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A context sensitive real-time Spell Checker with language adaptability

10/23/2019
by   Prabhakar Gupta, et al.
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We present a novel language adaptable spell checking system which detects spelling errors and suggests context sensitive corrections in real-time. We show that our system can be extended to new languages with minimal language-specific processing. Available literature majorly discusses spell checkers for English but there are no publicly available systems which can be extended to work for other languages out of the box. Most of the systems do not work in real-time. We explain the process of generating a language's word dictionary and n-gram probability dictionaries using Wikipedia-articles data and manually curated video subtitles. We present the results of generating a list of suggestions for a misspelled word. We also propose three approaches to create noisy channel datasets of real-world typographic errors. We compare our system with industry-accepted spell checker tools for 11 languages. Finally, we show the performance of our system on synthetic datasets for 24 languages.

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I Introduction

Spell checker and correction is a well-known and well-researched problem in Natural Language Processing

[46, 8, 17, 20]. However, most state-of-the-art research has been done on spell checkers for English[9, 13]. Some systems might be extended to other languages as well, but there has not been as extensive research in spell checkers for other languages. People have tried to make spell checkers for individual languages: Bengali [23], Czech [38], Danish [2], Dutch [3], Finnish [37], French [44, 16], German [39, 28], Greek [36], Hindi [14, 24], Indonesian [41], Marathi [12], Polish [19], Portuguese [32], Russian [42, 43], Spanish [5], Swedish [25], Tamil [11], Thai [26], etc. This is due to the fact languages are very different in nature and pose different challenges making it difficult to have one solution that work for all languages [22]. Many systems do not work in real-time cases. There are some rule-based spell checkers (like LanguageTool111www.languagetool.org) which try to capture grammar and spelling rules [35, 33]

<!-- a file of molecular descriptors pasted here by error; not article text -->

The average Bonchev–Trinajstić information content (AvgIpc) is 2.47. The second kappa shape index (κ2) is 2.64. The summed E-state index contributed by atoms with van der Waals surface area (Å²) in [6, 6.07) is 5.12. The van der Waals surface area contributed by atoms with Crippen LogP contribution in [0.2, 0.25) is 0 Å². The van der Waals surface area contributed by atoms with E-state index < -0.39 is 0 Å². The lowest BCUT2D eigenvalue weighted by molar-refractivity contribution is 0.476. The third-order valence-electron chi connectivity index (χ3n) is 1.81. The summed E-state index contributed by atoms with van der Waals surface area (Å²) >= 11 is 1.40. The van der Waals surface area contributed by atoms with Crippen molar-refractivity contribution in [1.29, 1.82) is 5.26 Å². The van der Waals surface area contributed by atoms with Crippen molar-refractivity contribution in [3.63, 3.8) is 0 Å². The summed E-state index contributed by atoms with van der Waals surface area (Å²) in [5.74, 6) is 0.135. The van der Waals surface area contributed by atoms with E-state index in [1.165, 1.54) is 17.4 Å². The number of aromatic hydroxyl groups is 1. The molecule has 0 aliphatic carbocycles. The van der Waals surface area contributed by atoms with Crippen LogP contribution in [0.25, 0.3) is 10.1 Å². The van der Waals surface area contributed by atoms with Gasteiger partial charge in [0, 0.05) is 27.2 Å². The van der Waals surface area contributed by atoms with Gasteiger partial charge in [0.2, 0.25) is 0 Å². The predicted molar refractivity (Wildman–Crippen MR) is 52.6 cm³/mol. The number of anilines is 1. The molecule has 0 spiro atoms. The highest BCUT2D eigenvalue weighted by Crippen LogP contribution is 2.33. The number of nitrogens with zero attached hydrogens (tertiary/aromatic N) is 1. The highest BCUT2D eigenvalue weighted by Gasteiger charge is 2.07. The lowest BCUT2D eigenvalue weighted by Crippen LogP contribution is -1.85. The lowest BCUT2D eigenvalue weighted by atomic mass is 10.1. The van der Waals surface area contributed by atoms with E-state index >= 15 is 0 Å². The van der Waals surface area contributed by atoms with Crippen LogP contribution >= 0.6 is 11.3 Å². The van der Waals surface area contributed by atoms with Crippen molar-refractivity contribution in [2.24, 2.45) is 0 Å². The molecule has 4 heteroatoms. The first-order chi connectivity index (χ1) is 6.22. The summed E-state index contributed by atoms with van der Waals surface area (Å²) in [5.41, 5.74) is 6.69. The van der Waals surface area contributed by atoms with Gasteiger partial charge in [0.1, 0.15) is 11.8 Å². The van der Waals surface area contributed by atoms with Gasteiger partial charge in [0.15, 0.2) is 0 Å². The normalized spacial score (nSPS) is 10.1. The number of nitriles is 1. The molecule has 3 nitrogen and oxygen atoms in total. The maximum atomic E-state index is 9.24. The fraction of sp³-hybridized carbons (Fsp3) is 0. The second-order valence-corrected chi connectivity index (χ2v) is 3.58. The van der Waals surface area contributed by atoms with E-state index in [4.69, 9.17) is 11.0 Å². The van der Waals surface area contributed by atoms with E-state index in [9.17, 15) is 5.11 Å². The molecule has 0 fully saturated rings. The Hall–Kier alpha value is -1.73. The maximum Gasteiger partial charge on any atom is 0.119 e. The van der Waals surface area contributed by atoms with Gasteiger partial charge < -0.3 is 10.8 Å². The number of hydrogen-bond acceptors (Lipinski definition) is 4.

. This is not scalable and requires language expertise to add new rules. Another problem is evaluating the performance of the spell check system for each language due to lack of quality test data. Spelling errors are classified in two categories

[30]: non-word errors where the word is unknown and real-word errors where the word itself is correct but used in a wrong form / context.

We present a context sensitive real-time spell-checker system which can be adapted to any language. One of the biggest problem earlier was absence of data for languages other than English, so we propose three approaches to create noisy channel datasets of real-world typographic errors. We use Wikipedia data for creating dictionaries and synthesizing test data. To compensate for resource-scarcity of most languages we also use manually curated movie subtitles since it provides information about how people communicate as shown in [21].

Our system outperforms industry-wide accepted English spell checkers (Hunspell and Aspell) and show our performance on benchmark datasets for English. We present our performance on synthetic dataset for 24 languages viz.,

Bengali, Czech, Danish, Dutch, English, Finnish, French, German, Greek, Hebrew, Hindi, Indonesian, Italian, Marathi, Polish, Portuguese, Romanian, Russian, Spanish, Swedish, Tamil, Telugu, Thai and Turkish. We also compare 11 of these languages to one of the most popular rule-based systems. We did not customize our spell checker to suit local variants or dialects of a language. For example — the spelling

“color” is used in American English whereas spelling “colour” is preferred in other versions of English. Our system will not flag any of these spellings.

The paper makes following contributions:

  • We propose three different approaches to create typographic errors for any language which has never been done in multilingual setting (all earlier approaches have either been very simple [14] or language-specific [12]).

  • We show system’s time performance for each step in process, proving it’s real-time effectiveness.

  • Our system outperforms existing rule-based and industry-wide accepted spell checking tools.

  • We show that our system can be adapted to other languages with minimal effort — showing precision@k for and mean reciprocal rank (MRR) for 24 languages.